The show is at Bass Hall, a lovely traditional concert hall build by one of the Bass family fairly recently to mimic the style of an older concert hall. From the inside, it sort of works. In the amber light, as people filter in, it truly evokes a beautiful old theater. But, occasionally, there's a giveaway that it's a brand new building.
I am somewhat amazed that we're playing here. Last tour, we played the Red Jacket club in Dallas. It was a bit too small for us, but a long way from being a 2000-plus-seat concert hall. And Dallas is the larger of the 2 cities — Fort Worth proudly stands by its "Cowtown" moniker, despite the sheen of new museums and business headquarters.
What happened? Did I suddenly get more popular? It sometimes seems that way, but why? I haven't had a hit record here in ages. ("Lazy" was a hit in Europe and Australia, but not here.) Maybe word of mouth has filtered out that our touring show is good? That, combined with the fact that it appeals to a multiple generations, some of whom would prefer to go out to a nice concert hall than squeeze into an overstuffed club. I'm playing a lot more theaters on this tour, which allows that audience to be comfortable. Or maybe the pendulum just swung my way for a while, as it sometimes does.
After the show, some of the band hops on the crew bus and heads out to visit friends in Kansas City. The rest of us of us stay here and, the next morning, I connect with Christina and Johnny Reno, who I've known since we worked together on True Stories. We drive over to Dallas and catch Bale Allen’s gallery show of bronze tumbleweeds and photos. It's a great show; he’s really hit his stride, and most of the pieces are already sold.
We check out a show of peculiar images by an Argentine photographer at Photos Do Not Bend Gallery, where I had a show some years ago. This guy, equal part photographer and tinkerer, used a camera modified to take panoramic photos out a car window; each shot uses a whole roll of 120 film.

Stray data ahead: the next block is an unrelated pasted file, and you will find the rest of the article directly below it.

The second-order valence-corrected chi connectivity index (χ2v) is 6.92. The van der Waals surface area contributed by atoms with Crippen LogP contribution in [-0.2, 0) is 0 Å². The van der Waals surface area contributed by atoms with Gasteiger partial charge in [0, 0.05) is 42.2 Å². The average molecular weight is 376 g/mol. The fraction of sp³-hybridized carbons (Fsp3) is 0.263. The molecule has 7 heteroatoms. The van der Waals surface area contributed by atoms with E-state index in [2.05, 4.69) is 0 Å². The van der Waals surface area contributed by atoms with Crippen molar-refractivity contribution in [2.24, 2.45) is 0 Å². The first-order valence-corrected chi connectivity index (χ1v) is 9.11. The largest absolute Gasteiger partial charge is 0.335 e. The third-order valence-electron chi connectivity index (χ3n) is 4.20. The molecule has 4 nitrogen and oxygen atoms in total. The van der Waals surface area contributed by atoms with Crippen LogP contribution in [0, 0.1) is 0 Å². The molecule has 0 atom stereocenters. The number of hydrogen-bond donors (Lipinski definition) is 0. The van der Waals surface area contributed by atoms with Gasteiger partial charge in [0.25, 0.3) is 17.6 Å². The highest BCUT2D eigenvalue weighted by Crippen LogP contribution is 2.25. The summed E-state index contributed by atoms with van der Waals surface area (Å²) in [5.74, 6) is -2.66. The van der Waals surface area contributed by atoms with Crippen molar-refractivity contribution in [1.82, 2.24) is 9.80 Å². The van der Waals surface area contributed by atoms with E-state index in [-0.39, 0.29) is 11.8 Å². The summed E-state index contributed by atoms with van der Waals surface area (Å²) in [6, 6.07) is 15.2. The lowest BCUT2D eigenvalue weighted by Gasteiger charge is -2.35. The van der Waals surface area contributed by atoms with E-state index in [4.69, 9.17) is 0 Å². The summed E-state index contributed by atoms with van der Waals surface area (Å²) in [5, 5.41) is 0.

Another series was taken via a camera attached to a kite; the resulting pictures make the landscape look like model train sets. A third group uses an archaic printing method to fix B&W images of a series of futuristic, Deco-style buildings — mostly slaughterhouses, crematoriums, and some public works. They are incredible, slightly fascist structures that are now decaying in the countryside.
We pop back to Cowtown to visit the new museum of modern art, and then the Kimble next door. Tadao Ando did the new one, in a sort of homage to the Kahn/Kimble structure next door. If buildings had love affairs, this would be one. Both buildings are like beautiful, massive bunkers — concrete temples to art. If earlier art museums echoed Greek and Roman temples, these echo space, science.
That evening, the Renos stop by artist Vernon Fisher’s studio on the way to dinner. He’s finishing a giant diptych in the shape of Texas. One side has roads and the other, the earlier trails on which the roads were built. I35 follows the Chisholm trail pretty much exactly.
We meet a lot of the band and crew at Byblos, a Lebanese restaurant opened by the son of the restaurateur; he has another Lebanese restaurant in town, Hadari, where I'd been before.
After a huge meal, we all lean back and share some hookahs in a high-ceiling room filled with cushions.
Photos: Christina Patoski